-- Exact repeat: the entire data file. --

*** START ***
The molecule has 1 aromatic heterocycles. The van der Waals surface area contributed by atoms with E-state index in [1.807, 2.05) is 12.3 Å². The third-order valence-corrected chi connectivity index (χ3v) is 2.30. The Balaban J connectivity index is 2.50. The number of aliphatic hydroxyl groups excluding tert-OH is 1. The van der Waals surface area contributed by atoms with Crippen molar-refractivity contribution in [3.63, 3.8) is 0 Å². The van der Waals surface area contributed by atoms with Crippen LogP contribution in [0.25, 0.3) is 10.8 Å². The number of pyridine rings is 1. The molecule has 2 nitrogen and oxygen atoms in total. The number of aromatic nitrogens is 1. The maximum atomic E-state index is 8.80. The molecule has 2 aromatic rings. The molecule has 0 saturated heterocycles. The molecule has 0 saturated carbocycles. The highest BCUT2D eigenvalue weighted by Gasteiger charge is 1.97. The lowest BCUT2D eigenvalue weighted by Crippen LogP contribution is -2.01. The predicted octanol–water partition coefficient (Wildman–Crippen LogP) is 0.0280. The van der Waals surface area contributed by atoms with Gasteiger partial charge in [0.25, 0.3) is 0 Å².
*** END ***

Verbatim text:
The molecule has 1 aromatic heterocycles. The van der Waals surface area contributed by atoms with E-state index in [1.807, 2.05) is 12.3 Å². The third-order valence-corrected chi connectivity index (χ3v) is 2.30. The Balaban J connectivity index is 2.50. The number of aliphatic hydroxyl groups excluding tert-OH is 1. The van der Waals surface area contributed by atoms with Crippen molar-refractivity contribution in [3.63, 3.8) is 0 Å². The van der Waals surface area contributed by atoms with Crippen LogP contribution in [0.25, 0.3) is 10.8 Å². The number of pyridine rings is 1. The molecule has 2 nitrogen and oxygen atoms in total. The number of aromatic nitrogens is 1. The maximum atomic E-state index is 8.80. The molecule has 2 aromatic rings. The molecule has 0 saturated heterocycles. The molecule has 0 saturated carbocycles. The highest BCUT2D eigenvalue weighted by Gasteiger charge is 1.97. The lowest BCUT2D eigenvalue weighted by Crippen LogP contribution is -2.01. The predicted octanol–water partition coefficient (Wildman–Crippen LogP) is 0.0280. The van der Waals surface area contributed by atoms with Gasteiger partial charge in [0.25, 0.3) is 0 Å².